For me, the least favourite thing is probably the stress. Unfortunately, being a perfectionist tends to be a common characteristic of solicitors and this, coupled with the fact that you are constantly being challenged and trying new things, can sometimes increase your stress levels!

How involved are you with business development and promoting the firm?

Juniors at Ashfords are encouraged to network as much as possible. However, we are not pushed to do so – our supervisors realise that as NQs, our main focus is getting to grips with the area of law we have chosen to qualify into. That being said, there are several networking events in the Exeter area which I tend to get involved with.

In particular, Exeter Young Business Club (XYBC), which was started by Ashfords' trainees several years ago, brings together young professionals in the immediate area for events every few months. I also help out at and attend external training and seminars whenever possible.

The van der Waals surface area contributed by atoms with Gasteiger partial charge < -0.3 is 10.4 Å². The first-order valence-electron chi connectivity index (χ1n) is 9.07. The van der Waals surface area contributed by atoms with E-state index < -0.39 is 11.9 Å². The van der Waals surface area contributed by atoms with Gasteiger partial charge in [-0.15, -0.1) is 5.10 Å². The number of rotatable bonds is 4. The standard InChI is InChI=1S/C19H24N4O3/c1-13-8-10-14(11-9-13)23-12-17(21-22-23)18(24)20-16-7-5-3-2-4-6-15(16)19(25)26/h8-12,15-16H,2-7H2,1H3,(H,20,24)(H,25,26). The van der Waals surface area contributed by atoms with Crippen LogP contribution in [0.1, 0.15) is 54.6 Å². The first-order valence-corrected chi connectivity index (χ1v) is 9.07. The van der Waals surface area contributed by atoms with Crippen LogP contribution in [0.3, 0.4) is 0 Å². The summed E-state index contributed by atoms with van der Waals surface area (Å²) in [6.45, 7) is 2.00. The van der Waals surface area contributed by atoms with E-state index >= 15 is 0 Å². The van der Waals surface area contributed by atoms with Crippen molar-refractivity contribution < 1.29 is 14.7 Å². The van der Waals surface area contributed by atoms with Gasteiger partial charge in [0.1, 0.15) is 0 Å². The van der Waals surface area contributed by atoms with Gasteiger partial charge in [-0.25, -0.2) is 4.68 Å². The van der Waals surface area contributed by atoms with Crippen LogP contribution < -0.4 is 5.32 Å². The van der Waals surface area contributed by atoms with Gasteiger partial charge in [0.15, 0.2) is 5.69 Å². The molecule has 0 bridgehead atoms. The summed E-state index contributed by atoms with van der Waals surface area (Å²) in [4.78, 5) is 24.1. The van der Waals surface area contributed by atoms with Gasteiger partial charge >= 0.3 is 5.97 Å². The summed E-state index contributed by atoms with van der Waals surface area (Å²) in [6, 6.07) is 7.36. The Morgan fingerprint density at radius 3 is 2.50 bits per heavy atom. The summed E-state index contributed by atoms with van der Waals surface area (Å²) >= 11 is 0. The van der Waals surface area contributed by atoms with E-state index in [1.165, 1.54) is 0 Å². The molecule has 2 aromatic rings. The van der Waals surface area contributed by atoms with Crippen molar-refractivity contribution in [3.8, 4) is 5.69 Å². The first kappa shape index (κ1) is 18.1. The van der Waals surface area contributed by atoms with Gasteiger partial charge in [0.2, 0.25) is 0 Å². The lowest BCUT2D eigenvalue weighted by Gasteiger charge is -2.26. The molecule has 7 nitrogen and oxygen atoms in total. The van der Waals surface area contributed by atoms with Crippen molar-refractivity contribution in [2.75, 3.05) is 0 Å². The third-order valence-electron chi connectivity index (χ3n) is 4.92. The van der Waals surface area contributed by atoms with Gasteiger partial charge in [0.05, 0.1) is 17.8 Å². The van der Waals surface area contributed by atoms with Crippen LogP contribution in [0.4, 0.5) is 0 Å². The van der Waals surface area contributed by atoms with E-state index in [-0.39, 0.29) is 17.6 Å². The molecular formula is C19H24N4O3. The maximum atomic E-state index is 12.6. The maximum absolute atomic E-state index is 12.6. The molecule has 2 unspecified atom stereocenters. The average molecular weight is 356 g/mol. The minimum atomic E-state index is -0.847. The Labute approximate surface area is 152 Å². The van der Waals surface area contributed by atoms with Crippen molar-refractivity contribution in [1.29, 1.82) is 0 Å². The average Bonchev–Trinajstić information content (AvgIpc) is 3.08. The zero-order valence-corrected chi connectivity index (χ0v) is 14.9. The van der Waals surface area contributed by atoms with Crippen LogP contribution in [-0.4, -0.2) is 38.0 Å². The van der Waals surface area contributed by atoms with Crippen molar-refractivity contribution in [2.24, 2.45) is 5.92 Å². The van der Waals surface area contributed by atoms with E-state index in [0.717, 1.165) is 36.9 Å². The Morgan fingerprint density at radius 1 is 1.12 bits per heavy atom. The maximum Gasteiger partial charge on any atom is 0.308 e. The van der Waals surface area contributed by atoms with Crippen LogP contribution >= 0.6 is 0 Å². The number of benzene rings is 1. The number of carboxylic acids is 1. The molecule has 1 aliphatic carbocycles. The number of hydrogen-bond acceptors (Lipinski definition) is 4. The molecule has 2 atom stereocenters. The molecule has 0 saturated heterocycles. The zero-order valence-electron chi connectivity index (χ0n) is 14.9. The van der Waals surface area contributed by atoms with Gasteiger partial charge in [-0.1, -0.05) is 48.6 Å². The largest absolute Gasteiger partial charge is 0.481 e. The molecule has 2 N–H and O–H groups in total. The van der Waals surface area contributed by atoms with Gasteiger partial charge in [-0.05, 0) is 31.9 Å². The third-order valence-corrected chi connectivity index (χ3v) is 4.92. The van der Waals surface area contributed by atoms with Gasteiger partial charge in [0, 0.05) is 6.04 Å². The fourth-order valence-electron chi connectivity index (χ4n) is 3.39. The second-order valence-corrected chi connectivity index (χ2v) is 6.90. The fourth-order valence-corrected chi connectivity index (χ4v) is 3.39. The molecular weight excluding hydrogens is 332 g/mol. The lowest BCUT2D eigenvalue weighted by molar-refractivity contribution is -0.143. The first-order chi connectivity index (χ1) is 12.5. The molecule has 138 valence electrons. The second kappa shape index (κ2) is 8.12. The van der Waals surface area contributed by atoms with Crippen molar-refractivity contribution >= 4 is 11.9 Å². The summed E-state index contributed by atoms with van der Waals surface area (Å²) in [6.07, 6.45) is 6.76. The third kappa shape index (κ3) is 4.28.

What makes your firm stand out from the rest?

Contrary to what others may say about regional firms, Ashfords has an excellent client base, which is reflected in the high quality of work that we deal with. That being said, the firm has a very friendly, laid-back feel, where a good work-life balance is actively encouraged.

In addition, after working at Ashfords for a few years, it's great to work at a firm which is constantly trying to be better for its staff. A couple of years ago, the firm started culture and value sessions, which enabled staff to feed back to senior staff about their experiences at the firm. Any areas of improvement identified during these sessions have been considered and addressed by HR and the partners.

What advice do you have for budding solicitors who are contemplating a career in law?

While your studies are extremely important, to have a career in law, you have to be a well-rounded individual with excellent communication skills and commercial awareness. Budding solicitors should ensure that they have extra-curricular activities and work experience under their belts so that they can demonstrate these vital skills.